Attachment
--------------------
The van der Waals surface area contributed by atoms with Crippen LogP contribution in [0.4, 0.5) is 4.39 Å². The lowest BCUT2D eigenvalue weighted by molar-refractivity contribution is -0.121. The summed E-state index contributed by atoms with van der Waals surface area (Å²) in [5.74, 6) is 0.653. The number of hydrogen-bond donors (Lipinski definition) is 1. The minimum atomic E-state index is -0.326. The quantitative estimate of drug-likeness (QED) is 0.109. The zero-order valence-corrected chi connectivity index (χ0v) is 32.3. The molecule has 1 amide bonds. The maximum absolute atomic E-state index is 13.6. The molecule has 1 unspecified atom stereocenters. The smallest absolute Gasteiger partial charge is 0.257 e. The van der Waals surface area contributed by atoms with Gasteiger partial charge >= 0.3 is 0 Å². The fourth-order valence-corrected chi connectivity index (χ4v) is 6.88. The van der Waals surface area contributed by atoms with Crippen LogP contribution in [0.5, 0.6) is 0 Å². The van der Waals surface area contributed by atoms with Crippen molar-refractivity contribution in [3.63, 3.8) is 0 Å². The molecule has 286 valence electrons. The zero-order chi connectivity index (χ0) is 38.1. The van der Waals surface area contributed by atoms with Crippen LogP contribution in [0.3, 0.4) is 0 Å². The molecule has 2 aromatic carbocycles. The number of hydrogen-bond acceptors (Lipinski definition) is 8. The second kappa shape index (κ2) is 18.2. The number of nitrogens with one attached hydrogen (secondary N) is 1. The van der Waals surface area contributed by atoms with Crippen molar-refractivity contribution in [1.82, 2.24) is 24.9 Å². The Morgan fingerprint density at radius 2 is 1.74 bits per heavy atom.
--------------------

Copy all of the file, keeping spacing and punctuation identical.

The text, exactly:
The van der Waals surface area contributed by atoms with Crippen LogP contribution in [0.4, 0.5) is 4.39 Å². The lowest BCUT2D eigenvalue weighted by molar-refractivity contribution is -0.121. The summed E-state index contributed by atoms with van der Waals surface area (Å²) in [5.74, 6) is 0.653. The number of hydrogen-bond donors (Lipinski definition) is 1. The minimum atomic E-state index is -0.326. The quantitative estimate of drug-likeness (QED) is 0.109. The zero-order valence-corrected chi connectivity index (χ0v) is 32.3. The molecule has 1 amide bonds. The maximum absolute atomic E-state index is 13.6. The molecule has 1 unspecified atom stereocenters. The smallest absolute Gasteiger partial charge is 0.257 e. The van der Waals surface area contributed by atoms with Gasteiger partial charge >= 0.3 is 0 Å². The fourth-order valence-corrected chi connectivity index (χ4v) is 6.88. The van der Waals surface area contributed by atoms with Crippen LogP contribution in [0.5, 0.6) is 0 Å². The van der Waals surface area contributed by atoms with Crippen molar-refractivity contribution in [3.63, 3.8) is 0 Å². The molecule has 286 valence electrons. The zero-order chi connectivity index (χ0) is 38.1. The van der Waals surface area contributed by atoms with Crippen LogP contribution in [0.3, 0.4) is 0 Å². The molecule has 2 aromatic carbocycles. The number of hydrogen-bond acceptors (Lipinski definition) is 8. The second kappa shape index (κ2) is 18.2. The number of nitrogens with one attached hydrogen (secondary N) is 1. The van der Waals surface area contributed by atoms with Crippen molar-refractivity contribution in [1.82, 2.24) is 24.9 Å². The Morgan fingerprint density at radius 2 is 1.74 bits per heavy atom.